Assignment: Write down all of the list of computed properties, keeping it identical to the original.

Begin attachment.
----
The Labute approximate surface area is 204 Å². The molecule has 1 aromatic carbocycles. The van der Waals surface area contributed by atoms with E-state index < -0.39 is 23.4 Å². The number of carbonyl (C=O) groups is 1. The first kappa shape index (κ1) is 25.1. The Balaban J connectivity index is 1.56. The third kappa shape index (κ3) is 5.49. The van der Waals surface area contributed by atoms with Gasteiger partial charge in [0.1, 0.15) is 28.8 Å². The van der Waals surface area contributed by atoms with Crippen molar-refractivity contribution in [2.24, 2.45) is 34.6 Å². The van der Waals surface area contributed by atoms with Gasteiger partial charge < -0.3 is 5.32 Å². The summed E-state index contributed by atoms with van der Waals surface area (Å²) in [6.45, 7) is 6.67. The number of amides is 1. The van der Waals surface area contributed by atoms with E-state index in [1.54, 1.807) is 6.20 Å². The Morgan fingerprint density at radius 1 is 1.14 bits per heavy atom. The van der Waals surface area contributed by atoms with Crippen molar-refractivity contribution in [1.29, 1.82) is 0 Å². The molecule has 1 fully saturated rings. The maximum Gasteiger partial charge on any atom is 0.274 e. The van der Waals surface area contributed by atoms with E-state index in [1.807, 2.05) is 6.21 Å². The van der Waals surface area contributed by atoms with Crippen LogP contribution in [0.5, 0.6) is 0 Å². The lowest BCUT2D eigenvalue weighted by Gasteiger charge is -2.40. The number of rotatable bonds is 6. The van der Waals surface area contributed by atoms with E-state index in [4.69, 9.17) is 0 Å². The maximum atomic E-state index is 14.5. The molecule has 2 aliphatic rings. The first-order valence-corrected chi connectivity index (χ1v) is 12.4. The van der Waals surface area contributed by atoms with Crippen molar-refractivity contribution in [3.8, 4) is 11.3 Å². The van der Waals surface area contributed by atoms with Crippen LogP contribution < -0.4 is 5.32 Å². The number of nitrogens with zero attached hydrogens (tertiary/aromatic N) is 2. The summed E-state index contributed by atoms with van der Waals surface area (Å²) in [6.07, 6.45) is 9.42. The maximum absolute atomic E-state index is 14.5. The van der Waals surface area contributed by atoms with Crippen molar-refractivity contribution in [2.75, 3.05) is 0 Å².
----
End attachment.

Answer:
The Labute approximate surface area is 204 Å². The molecule has 1 aromatic carbocycles. The van der Waals surface area contributed by atoms with E-state index < -0.39 is 23.4 Å². The number of carbonyl (C=O) groups is 1. The first kappa shape index (κ1) is 25.1. The Balaban J connectivity index is 1.56. The third kappa shape index (κ3) is 5.49. The van der Waals surface area contributed by atoms with Gasteiger partial charge in [0.1, 0.15) is 28.8 Å². The van der Waals surface area contributed by atoms with Crippen molar-refractivity contribution in [2.24, 2.45) is 34.6 Å². The van der Waals surface area contributed by atoms with Gasteiger partial charge < -0.3 is 5.32 Å². The summed E-state index contributed by atoms with van der Waals surface area (Å²) in [6.45, 7) is 6.67. The number of amides is 1. The van der Waals surface area contributed by atoms with E-state index in [1.54, 1.807) is 6.20 Å². The Morgan fingerprint density at radius 1 is 1.14 bits per heavy atom. The van der Waals surface area contributed by atoms with Crippen molar-refractivity contribution in [1.29, 1.82) is 0 Å². The molecule has 1 fully saturated rings. The maximum Gasteiger partial charge on any atom is 0.274 e. The van der Waals surface area contributed by atoms with E-state index in [1.807, 2.05) is 6.21 Å². The van der Waals surface area contributed by atoms with Crippen LogP contribution in [0.5, 0.6) is 0 Å². The lowest BCUT2D eigenvalue weighted by Gasteiger charge is -2.40. The number of rotatable bonds is 6. The van der Waals surface area contributed by atoms with E-state index in [4.69, 9.17) is 0 Å². The maximum atomic E-state index is 14.5. The molecule has 2 aliphatic rings. The first-order valence-corrected chi connectivity index (χ1v) is 12.4. The van der Waals surface area contributed by atoms with Crippen molar-refractivity contribution in [3.8, 4) is 11.3 Å². The van der Waals surface area contributed by atoms with Crippen LogP contribution < -0.4 is 5.32 Å². The number of nitrogens with zero attached hydrogens (tertiary/aromatic N) is 2. The summed E-state index contributed by atoms with van der Waals surface area (Å²) in [6.07, 6.45) is 9.42. The maximum absolute atomic E-state index is 14.5. The van der Waals surface area contributed by atoms with Crippen molar-refractivity contribution in [2.75, 3.05) is 0 Å².